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Publication numberUS7898188 B2
Publication typeGrant
Application numberUS 11/908,723
PCT numberPCT/EP2006/002493
Publication dateMar 1, 2011
Filing dateMar 17, 2006
Priority dateMar 18, 2005
Also published asDE102005012663A1, EP1859655A1, US20090179589, WO2006097329A1
Publication number11908723, 908723, PCT/2006/2493, PCT/EP/2006/002493, PCT/EP/2006/02493, PCT/EP/6/002493, PCT/EP/6/02493, PCT/EP2006/002493, PCT/EP2006/02493, PCT/EP2006002493, PCT/EP200602493, PCT/EP6/002493, PCT/EP6/02493, PCT/EP6002493, PCT/EP602493, US 7898188 B2, US 7898188B2, US-B2-7898188, US7898188 B2, US7898188B2
InventorsTobias Bόhler, Thomas Jessenig, Radek Gancarz
Original AssigneeAustriamicrosystems Ag
Export CitationBiBTeX, EndNote, RefMan
External Links: USPTO, USPTO Assignment, Espacenet
Arrangement provided with a voltage converter for supplying voltage to an electrical charge and associated method
US 7898188 B2
Abstract
A method includes a voltage converter outputting an output voltage that is based on an input voltage and on a first multiplication factor, determining a predicted current sink voltage based on a new multiplication factor obtained from a set of selectable values, based on a signal derived from the input voltage, based on a load voltage across an electrical load, and based on a correction voltage. The method also includes comparing a predicted current sink voltage with a predetermined threshold value and outputting the new multiplication factor to a control input of the voltage converter if the predicted current sink voltage exceeds the predetermined threshold value.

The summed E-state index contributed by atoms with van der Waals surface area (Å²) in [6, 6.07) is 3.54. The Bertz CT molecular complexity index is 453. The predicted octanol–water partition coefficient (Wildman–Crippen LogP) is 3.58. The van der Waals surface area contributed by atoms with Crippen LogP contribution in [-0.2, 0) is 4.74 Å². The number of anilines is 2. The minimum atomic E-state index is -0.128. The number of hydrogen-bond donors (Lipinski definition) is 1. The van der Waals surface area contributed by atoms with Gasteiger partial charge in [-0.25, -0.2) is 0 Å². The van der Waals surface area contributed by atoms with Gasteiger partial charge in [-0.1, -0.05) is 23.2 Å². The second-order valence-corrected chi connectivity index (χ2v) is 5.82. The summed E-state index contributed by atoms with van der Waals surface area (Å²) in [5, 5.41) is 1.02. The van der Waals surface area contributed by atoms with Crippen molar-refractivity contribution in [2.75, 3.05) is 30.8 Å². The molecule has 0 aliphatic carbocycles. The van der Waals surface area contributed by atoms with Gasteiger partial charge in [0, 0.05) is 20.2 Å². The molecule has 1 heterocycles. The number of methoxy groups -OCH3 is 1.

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Claims(22)
1. An arrangement comprising:
a voltage converter for supplying power to an electrical load, the voltage converter comprising:
an input to receive an input voltage;
an output electrically connected to a series circuit comprising the electrical load and a current sink;
wherein the voltage converter is configured to generate an output voltage at the output that is dependent on the input voltage and on a first multiplication factor; and
wherein the series circuit is electrically connected to a reference potential;
a prediction unit comprising: